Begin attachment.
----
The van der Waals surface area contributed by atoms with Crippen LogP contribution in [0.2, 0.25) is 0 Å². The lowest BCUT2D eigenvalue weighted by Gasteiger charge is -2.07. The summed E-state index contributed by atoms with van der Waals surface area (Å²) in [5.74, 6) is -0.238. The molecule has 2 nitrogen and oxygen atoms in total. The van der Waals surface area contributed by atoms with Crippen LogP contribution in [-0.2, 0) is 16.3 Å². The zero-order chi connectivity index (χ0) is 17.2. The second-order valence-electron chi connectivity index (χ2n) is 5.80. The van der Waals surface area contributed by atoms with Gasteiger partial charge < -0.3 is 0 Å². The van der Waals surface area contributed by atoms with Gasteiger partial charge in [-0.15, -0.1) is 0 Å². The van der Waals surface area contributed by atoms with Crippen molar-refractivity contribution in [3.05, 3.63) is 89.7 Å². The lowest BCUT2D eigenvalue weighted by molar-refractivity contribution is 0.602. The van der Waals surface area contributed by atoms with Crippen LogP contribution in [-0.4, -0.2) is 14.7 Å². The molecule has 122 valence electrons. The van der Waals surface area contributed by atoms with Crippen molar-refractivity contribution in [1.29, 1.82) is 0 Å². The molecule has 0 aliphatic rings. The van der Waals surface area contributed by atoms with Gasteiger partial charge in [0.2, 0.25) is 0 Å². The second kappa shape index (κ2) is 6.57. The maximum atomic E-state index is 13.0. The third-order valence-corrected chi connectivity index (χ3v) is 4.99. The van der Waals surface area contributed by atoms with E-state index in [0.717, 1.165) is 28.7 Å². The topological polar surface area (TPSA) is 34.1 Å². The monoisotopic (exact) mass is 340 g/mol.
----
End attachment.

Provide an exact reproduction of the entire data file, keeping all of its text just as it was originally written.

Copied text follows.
The van der Waals surface area contributed by atoms with Crippen LogP contribution in [0.2, 0.25) is 0 Å². The lowest BCUT2D eigenvalue weighted by Gasteiger charge is -2.07. The summed E-state index contributed by atoms with van der Waals surface area (Å²) in [5.74, 6) is -0.238. The molecule has 2 nitrogen and oxygen atoms in total. The van der Waals surface area contributed by atoms with Crippen LogP contribution in [-0.2, 0) is 16.3 Å². The zero-order chi connectivity index (χ0) is 17.2. The second-order valence-electron chi connectivity index (χ2n) is 5.80. The van der Waals surface area contributed by atoms with Gasteiger partial charge < -0.3 is 0 Å². The van der Waals surface area contributed by atoms with Gasteiger partial charge in [-0.15, -0.1) is 0 Å². The van der Waals surface area contributed by atoms with Crippen molar-refractivity contribution in [3.05, 3.63) is 89.7 Å². The lowest BCUT2D eigenvalue weighted by molar-refractivity contribution is 0.602. The van der Waals surface area contributed by atoms with Crippen LogP contribution in [-0.4, -0.2) is 14.7 Å². The molecule has 122 valence electrons. The van der Waals surface area contributed by atoms with Crippen molar-refractivity contribution in [1.29, 1.82) is 0 Å². The molecule has 0 aliphatic rings. The van der Waals surface area contributed by atoms with Gasteiger partial charge in [0.2, 0.25) is 0 Å². The second kappa shape index (κ2) is 6.57. The maximum atomic E-state index is 13.0. The third-order valence-corrected chi connectivity index (χ3v) is 4.99. The van der Waals surface area contributed by atoms with E-state index in [0.717, 1.165) is 28.7 Å². The topological polar surface area (TPSA) is 34.1 Å². The monoisotopic (exact) mass is 340 g/mol.